22 October 2011

Star Wars IV: A New Hope


Star Wars: A New Hope is the fourth movie in the Star Wars saga. This is the beginning of Luke Skywalker's life a s a Jedi Knight, and the beginning of the end for the Empire. Most of the Jedi Knight's have been killed and the Empire is ruling the galaxy with no sense of mercy. Some Rebel forces are trying to fight back by stealing the plans to the Death Star battle station, and The Emperor's right hand man Darth Vader is entrusted to find the plans and locate the Rebel Base. Princess Leia, the keeper of the plans, sends a distress signal to Obi-Wan Kenobi but the plans are intercepted by Luke Skywalker which starts the sequence of events that change young Skywalker's life forever.

While watching this movie it became apparent very early that this was an example of Hollywood continuity style of editing. Most of the cuts were fluid and swift so you never even noticed that you were watching two different shots instead of just one continuous shot. One example is when Darth Vader is in the command center of the Death Star and is conversing with the different admirals. One admiral questions Vader's power and the scene cuts fluidly and quickly from a close-up of Vader to a medium shot of Vader walking around the table to Jedi choke the same admiral.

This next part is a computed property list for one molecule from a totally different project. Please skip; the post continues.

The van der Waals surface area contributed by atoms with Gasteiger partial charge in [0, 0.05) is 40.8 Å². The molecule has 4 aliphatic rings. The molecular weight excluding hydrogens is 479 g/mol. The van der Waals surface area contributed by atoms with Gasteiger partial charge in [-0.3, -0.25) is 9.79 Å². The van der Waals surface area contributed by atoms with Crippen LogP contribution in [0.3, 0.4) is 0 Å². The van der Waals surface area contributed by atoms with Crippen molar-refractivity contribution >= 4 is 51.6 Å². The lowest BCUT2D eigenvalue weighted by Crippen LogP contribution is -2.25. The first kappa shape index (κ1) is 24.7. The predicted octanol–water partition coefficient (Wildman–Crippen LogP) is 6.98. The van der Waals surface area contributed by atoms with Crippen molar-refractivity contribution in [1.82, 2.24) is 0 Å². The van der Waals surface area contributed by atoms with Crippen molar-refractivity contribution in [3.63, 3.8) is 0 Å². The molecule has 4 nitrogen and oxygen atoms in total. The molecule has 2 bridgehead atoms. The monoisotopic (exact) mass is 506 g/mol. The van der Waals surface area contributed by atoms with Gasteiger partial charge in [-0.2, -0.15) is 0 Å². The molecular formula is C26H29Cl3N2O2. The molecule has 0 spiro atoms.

Seeing as the cuts were so fluid it did not break the veil that I was watching a movie. It was able to keep the magic alive just as if I was sitting in the same room watching the conversation between the two people.

Another editing choice that really made this movie incredible was the closing scene where the group of four (Hans Solo, Chewbacca, Luke Skywalker and Princess Leia) had now expanded into a true movement, involving hundreds if not thousands of people. What you saw through the editing was a broadening of the picture, from four people to a room full of hundred's. This allowed the viewer to still have the main hero's but realize that the hero's were no longer alone, but were part of a greater movement. The different cuts would bring the viewer to a close-up of the four, but a long shot of the rest of the room, showing the viewer the importance of what they were witnessing. This was one of the most important scene's of editing in the entire movie.

Star Wars IV: A New Hope is by far a classic movie. Any body of any age can watch this movie and enjoy it again and again. The different style of editing that was brought on by this movie is still around today and it is still viewed as revolutionary. All in all it was an incredible movie and was a great film to watch.

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